OSHA recently established a new rule allowing them to publish workplace-related incidents.
The rule dictates that businesses with 100 or more employees who work in OSHA-designated high-hazard industries must submit information about each recordable injury and illness to OSHA so the information can be posted to the public. This submitted information will be accessible through an online searchable database.
While the biggest change in OSHA’s regulations is that OSHA will be publishing the submitted information, there’s still more to know. To help you keep track of all these changes, we’ve compiled an FAQ list that covers the most immediate questions involving OSHA’s new regulation.
Who is Affected?
Businesses with 100 or more employees who work in OSHA-designated high-hazard industries.
What Injuries and Illnesses Qualify as Reportable?
Work-related injuries and illnesses that resulted in death, loss of consciousness, medical treatment beyond first aid (including but not limited to hospitalization, amputation, or loss of an eye), days away from work, restricted work or transfer to another job.
A fatality must be reported within 8 hours and an in-patient hospitalization, amputation or eye loss must be reported within 24 hours.
What Injuries and Illnesses Do Not Have to be Reported?
Employers do not have to report an event if it: resulted from a motor vehicle accident on a public street or highway (except in a construction work zone), occurred on a commercial or public transportation system, such as an airplane or bus, or involved hospitalization for diagnostic testing or observation only.
Do Near-Misses Count?
Near-misses do not need to be reported and are internally tracked only.
How Does This Differ From Previous Requirements?
OSHA has always required employers to record and submit work-related injuries and illnesses that resulted in death, loss of consciousness, medical treatment beyond first aid, days away from work, restricted work or transfer to another job. But now, this new rule allows OSHA to make them public records.
*Note* This doesn’t alter or eliminate the record-keeping requirements for companies who are not subject to this new rule.
What Form Do I Fill Out for the Incident Report?
You will need to fill out the OSHA Form 300 Log and Form 301 Incident Report (29 CFR 1904.41).
Where Can I Find the Incident Report?
The OSHA Form 300 Log and Form 301 Incident Report (29 CFR 1904.41) can be found on the Injury Tracking Application Portal. These forms must be submitted electronically.
What Must be Included in My Incident Report?
You will need to include the date of the incident, the physical location where it occurred and the severity of the injury or illness. You must also include information about the worker who was injured and details about how the injury or illness occurred.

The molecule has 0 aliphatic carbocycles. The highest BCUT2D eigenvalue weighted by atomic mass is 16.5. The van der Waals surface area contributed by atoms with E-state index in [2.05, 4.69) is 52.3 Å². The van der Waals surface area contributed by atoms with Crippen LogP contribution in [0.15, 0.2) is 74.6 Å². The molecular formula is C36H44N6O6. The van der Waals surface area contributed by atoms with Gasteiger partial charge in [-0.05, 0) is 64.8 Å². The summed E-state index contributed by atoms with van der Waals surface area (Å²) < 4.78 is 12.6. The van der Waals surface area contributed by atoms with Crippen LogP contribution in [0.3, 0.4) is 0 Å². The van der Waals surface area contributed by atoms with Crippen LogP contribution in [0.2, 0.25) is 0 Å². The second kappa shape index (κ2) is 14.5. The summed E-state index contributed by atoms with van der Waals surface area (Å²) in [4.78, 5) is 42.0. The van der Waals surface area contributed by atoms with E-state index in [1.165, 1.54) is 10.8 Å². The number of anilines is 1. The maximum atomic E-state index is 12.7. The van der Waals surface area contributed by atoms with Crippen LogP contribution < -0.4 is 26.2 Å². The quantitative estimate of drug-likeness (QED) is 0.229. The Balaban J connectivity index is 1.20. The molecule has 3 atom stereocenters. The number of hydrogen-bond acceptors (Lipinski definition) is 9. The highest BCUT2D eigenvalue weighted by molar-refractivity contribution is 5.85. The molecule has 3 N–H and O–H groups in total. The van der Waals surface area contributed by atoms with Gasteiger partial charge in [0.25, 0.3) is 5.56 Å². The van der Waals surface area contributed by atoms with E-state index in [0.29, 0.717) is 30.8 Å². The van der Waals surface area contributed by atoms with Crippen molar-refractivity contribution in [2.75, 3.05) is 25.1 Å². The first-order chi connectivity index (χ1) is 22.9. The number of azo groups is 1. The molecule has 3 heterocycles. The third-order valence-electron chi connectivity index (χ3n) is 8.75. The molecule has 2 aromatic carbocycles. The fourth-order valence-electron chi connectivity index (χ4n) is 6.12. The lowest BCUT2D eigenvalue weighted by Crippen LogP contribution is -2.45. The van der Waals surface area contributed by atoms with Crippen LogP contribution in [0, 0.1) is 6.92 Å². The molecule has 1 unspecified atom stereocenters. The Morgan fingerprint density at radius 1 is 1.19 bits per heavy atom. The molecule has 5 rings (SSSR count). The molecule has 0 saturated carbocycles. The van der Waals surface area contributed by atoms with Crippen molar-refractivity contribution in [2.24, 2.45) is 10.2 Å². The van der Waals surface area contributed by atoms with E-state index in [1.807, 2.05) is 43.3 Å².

How Do I Submit This Form?
The data must be electronically submitted through OSHA’s Injury Tracking Application (ITA), which can be found here. There are 3 ways to submit the data:
- Through the webform on the ITA
- By submitting a CSV file to the ITA
- Using an application programming interface feed
When Will OSHA Start Accepting This Information?
The Injury Tracking Application will begin accepting 2023 injury and illness data on Jan. 2, 2024. The due date to complete this submission is March 2, 2024.
How Often Must I Submit This Information?
The submission requirement is annual, and the deadline for timely submission of the previous
year’s injury and illness data will be on March 2 of each year. You must submit all of your qualifying incidents within the Jan. 2 to March 2 window.
What Happens if I Neglect to Submit Incidents?
If a business fails to comply with these record-keeping requirements, it will be subject to a citation. Repeated violations would result in increased penalties and assessments. OSHA has not yet revealed how it intends to issue citations for violations of this requirement, but it’s important to note that OSHA has an instance-by-instance citation policy. This means it’s possible an employer might receive a penalty for each injury they failed to report. This could result in large very penalties.
How Will These Public Records Impact My Business?
These public records may affect your business in a number of ways. If you have a particularly high rate of accidents and illnesses, it may deter individuals from wanting to work for your company. Further, if the bid granter is averse to hiring a company that has a high occurrence of incidents, it may cost you jobs.
What Will OSHA Do with This Information?
OSHA will make most of the data submitted under these new requirements available to the public. OSHA will have regulations in place to protect the identity of injured or ill workers.
What Will Be Done to Protect the Identification of Workers?
In order to prevent the identification of injured or ill workers, OSHA will:
- Not collect worker names and addresses
- Convert birth dates to age and discard birth dates
- Remind employers not to submit information that could directly identify workers, such as names, addresses, telephone numbers, etc.
- Withhold from publication the information on age, gender, date hired, and whether the worker was treated in an emergency room and/or hospitalized overnight as an in-patient
- Use automated information technology to detect and remove any remaining information that could directly identify workers
Where Can I Find More Information on These New OSHA Rules?
How Can I Protect My Company?
The best way to protect your company from having to report injuries and illnesses is to avoid them altogether. With a comprehensive safety program, you can drastically reduce the instances of injuries and illnesses within your company. SafetyHQ can help.
SafetyHQ is the construction safety app that provides safety managers with the tools they need to effectively manage their safety programs and keep their workers safe.